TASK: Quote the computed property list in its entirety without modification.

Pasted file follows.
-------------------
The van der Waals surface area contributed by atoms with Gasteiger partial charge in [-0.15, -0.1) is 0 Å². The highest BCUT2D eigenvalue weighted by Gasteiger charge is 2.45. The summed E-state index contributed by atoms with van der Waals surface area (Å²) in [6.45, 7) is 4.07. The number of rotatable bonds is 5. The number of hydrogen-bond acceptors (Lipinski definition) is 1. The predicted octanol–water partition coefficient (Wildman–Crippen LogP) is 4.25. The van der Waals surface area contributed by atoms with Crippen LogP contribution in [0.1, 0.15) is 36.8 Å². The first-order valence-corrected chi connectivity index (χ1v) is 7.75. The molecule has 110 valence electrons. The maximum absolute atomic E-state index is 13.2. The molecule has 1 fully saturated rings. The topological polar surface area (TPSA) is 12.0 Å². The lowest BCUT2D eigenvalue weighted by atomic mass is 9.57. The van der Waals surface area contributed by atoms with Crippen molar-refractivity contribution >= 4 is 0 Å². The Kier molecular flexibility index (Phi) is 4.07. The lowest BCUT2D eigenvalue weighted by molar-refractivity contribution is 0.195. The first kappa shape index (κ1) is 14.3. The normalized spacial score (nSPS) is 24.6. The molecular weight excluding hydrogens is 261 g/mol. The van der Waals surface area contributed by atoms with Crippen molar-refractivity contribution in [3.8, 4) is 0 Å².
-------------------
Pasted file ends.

The van der Waals surface area contributed by atoms with Gasteiger partial charge in [-0.15, -0.1) is 0 Å². The highest BCUT2D eigenvalue weighted by Gasteiger charge is 2.45. The summed E-state index contributed by atoms with van der Waals surface area (Å²) in [6.45, 7) is 4.07. The number of rotatable bonds is 5. The number of hydrogen-bond acceptors (Lipinski definition) is 1. The predicted octanol–water partition coefficient (Wildman–Crippen LogP) is 4.25. The van der Waals surface area contributed by atoms with Crippen LogP contribution in [0.1, 0.15) is 36.8 Å². The first-order valence-corrected chi connectivity index (χ1v) is 7.75. The molecule has 110 valence electrons. The maximum absolute atomic E-state index is 13.2. The molecule has 1 fully saturated rings. The topological polar surface area (TPSA) is 12.0 Å². The lowest BCUT2D eigenvalue weighted by atomic mass is 9.57. The van der Waals surface area contributed by atoms with Crippen molar-refractivity contribution >= 4 is 0 Å². The Kier molecular flexibility index (Phi) is 4.07. The lowest BCUT2D eigenvalue weighted by molar-refractivity contribution is 0.195. The first kappa shape index (κ1) is 14.3. The normalized spacial score (nSPS) is 24.6. The molecular weight excluding hydrogens is 261 g/mol. The van der Waals surface area contributed by atoms with Crippen molar-refractivity contribution in [3.8, 4) is 0 Å².